Michael Stekoll, a professor of chemistry and biochemistry at the University of Alaska Southeast, is a researcher at one of those hatcheries.
The Alaska Sea Grant money will fund Stekoll's two-year project to study the best way to grow sugar kelp.
Stekoll's hatchery — what he called a "nursery" — seeds the kelp over the course of two months. Kelp spores grow on PVC pipe wrapped with string. That string is then transferred to kelp farmers like O'Brien.
Right now, costs are a big question mark.
"The issue right now is providing the seeded string to them in a way that's economical feasible," Stekoll said.
To bypass farming, you could get a permit and harvest wild kelp to sell, according to Morris. But given the time and energy involved, it wouldn't make much sense, O'Brien said.
"And of course, that impacts the wild resource," and other users, like subsistence harvesters, Morris said. Kelp harvest isn't legal in all areas.
"Southcentral was severely overharvested several years ago, so it's all closed," Morris said.
Kelp farms keep increasing. Six existing aquatic farms (growing products like oysters) have added kelp to their species list this year, according to Morris. And O'Brien's brother-in-law, Nick Mangini, was granted a new permit for a kelp farm in late October, also on Kodiak Island.
Should all go well this winter, O'Brien's kelp will be harvested in the spring.
O'Brien hopes to harvest 17,000 pounds of sugar kelp, and 8,000 pounds of ribbon kelp every year, but he gave those estimates "with a great deal of uncertainty," he wrote in an email.
Blue Evolution will process the kelp in Ketchikan using a propriety unit that flash dries the plant and grinds it into powder. And since Ketchikan's power is from a hydro-electric plant, that adds to the company's environmentally friendly branding.
The company plans to ship several dry tons of kelp to Seattle next spring, using commercial fishing vessels during their off season, Perry said. From there the powder can be shipped to manufacturers and added to retail products. It's got a long shelf life, so that makes the powdered kelp easier to work with than many other kinds of seafood, which spoil quickly.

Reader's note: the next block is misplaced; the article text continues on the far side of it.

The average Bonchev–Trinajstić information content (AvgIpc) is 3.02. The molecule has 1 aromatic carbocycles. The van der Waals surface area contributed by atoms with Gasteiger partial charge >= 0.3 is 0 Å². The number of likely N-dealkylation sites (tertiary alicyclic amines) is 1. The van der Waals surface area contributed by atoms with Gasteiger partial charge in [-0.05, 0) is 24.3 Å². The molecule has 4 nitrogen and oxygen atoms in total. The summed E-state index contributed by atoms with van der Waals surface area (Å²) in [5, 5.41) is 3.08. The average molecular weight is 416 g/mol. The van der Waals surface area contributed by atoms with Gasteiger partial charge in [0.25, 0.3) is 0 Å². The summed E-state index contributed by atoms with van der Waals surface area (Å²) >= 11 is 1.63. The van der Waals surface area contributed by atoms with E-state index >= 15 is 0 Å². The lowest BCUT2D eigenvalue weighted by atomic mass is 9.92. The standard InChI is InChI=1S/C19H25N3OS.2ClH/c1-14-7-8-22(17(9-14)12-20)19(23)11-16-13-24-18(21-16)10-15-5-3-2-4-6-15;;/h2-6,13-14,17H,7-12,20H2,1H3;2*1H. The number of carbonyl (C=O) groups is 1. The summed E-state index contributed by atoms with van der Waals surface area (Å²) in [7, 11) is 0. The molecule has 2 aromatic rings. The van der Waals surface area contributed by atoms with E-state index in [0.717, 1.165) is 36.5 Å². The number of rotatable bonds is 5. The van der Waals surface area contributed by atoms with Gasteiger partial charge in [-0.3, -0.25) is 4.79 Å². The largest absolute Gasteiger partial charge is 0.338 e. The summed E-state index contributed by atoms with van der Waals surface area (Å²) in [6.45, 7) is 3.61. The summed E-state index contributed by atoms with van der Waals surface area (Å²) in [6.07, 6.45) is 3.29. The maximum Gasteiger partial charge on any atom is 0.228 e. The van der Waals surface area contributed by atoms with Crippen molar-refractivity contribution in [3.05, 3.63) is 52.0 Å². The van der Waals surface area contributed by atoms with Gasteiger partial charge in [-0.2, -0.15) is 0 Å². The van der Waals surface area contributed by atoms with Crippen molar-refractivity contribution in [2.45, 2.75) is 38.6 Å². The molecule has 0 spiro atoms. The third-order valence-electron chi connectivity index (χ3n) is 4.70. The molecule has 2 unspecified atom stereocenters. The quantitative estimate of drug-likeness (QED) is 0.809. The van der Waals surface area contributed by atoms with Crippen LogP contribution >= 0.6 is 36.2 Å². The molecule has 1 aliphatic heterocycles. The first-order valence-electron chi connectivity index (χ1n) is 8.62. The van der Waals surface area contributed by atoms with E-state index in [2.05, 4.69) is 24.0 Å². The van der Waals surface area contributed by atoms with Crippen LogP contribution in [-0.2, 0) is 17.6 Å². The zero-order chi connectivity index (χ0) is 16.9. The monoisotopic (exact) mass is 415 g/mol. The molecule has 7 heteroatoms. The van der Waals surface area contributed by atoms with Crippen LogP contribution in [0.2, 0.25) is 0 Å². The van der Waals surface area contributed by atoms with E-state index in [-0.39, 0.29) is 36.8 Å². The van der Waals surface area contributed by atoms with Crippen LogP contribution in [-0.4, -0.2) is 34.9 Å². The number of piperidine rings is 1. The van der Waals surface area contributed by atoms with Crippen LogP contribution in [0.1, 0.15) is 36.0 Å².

"Alaska seafood products enjoy a tremendous advantage in terms of their perceived quality," Perry said. But doing business in Alaska is expensive. Perry believes the farms will need to be larger, increasing their revenue, to be able to compete on an international scale.
Issues with Alaska, and globally
With the booming production, there are signs of industry-wide problems. Rapid expansion globally could lead to unintended consequences, both ecologically and socially, a United Nations branch warned earlier this year.
In Maine, an annual seaweed festival took a year off this summer due to sustainability concerns, as a "gold rush mentality" has swept the state's industry, the organizer said.
In Alaska, the state is being cautious about how kelp is being propagated. It must be picked wild from within 50 kilometers of the farm site before being sent to the hatchery, which grows kelp spores on twine. At least 50 distinct parent plants must be chosen for the hatchery to work with.
"We support that principle, but there are some clear ways that maybe we could expand that," Perry said of the constraint.
"They're trying to keep the natural populations from being overrun," UAS scientist Stekoll said of the requirement. Kelp genetics aren't well understood, he said.
That makes kelp farming more expensive, but may also protect Alaska's waters.
"In order to protect local species and ecosystems in the absence of enough information, this guideline was included in this permit," Fish and Game's Morris wrote. "However, as more data and information becomes available (there is a current genetic study going on), this stipulation may be relaxed in the future."
For O'Brien, it's now a waiting game to see how the kelp fares during the winter months.
"If we can get it right, I really think there's an opportunity," O'Brien said.